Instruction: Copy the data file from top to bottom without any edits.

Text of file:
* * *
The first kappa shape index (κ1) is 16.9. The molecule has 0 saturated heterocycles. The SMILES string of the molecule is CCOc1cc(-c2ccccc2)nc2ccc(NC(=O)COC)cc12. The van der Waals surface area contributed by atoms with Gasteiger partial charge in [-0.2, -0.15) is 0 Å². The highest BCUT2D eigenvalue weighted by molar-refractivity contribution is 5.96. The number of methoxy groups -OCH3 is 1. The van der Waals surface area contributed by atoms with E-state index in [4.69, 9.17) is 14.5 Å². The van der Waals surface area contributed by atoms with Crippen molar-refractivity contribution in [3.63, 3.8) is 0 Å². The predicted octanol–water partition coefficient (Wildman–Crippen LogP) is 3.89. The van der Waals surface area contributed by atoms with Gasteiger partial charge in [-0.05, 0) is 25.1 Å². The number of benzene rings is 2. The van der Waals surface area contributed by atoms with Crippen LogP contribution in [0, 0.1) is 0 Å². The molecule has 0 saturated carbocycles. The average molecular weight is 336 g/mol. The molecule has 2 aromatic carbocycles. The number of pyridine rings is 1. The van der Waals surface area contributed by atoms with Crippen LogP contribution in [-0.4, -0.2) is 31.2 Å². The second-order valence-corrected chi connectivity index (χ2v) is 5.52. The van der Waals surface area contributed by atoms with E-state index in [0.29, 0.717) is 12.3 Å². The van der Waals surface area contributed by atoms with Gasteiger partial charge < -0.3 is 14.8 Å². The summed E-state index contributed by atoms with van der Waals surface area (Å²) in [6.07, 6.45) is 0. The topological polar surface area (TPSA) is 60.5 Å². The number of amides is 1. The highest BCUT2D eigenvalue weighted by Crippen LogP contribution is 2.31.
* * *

The first kappa shape index (κ1) is 16.9. The molecule has 0 saturated heterocycles. The SMILES string of the molecule is CCOc1cc(-c2ccccc2)nc2ccc(NC(=O)COC)cc12. The van der Waals surface area contributed by atoms with Gasteiger partial charge in [-0.2, -0.15) is 0 Å². The highest BCUT2D eigenvalue weighted by molar-refractivity contribution is 5.96. The number of methoxy groups -OCH3 is 1. The van der Waals surface area contributed by atoms with E-state index in [4.69, 9.17) is 14.5 Å². The van der Waals surface area contributed by atoms with Crippen molar-refractivity contribution in [3.63, 3.8) is 0 Å². The predicted octanol–water partition coefficient (Wildman–Crippen LogP) is 3.89. The van der Waals surface area contributed by atoms with Gasteiger partial charge in [-0.05, 0) is 25.1 Å². The number of benzene rings is 2. The van der Waals surface area contributed by atoms with Crippen LogP contribution in [0, 0.1) is 0 Å². The molecule has 0 saturated carbocycles. The average molecular weight is 336 g/mol. The molecule has 2 aromatic carbocycles. The number of pyridine rings is 1. The van der Waals surface area contributed by atoms with Crippen LogP contribution in [-0.4, -0.2) is 31.2 Å². The second-order valence-corrected chi connectivity index (χ2v) is 5.52. The van der Waals surface area contributed by atoms with E-state index in [0.29, 0.717) is 12.3 Å². The van der Waals surface area contributed by atoms with Gasteiger partial charge < -0.3 is 14.8 Å². The summed E-state index contributed by atoms with van der Waals surface area (Å²) in [6.07, 6.45) is 0. The topological polar surface area (TPSA) is 60.5 Å². The number of amides is 1. The highest BCUT2D eigenvalue weighted by Crippen LogP contribution is 2.31.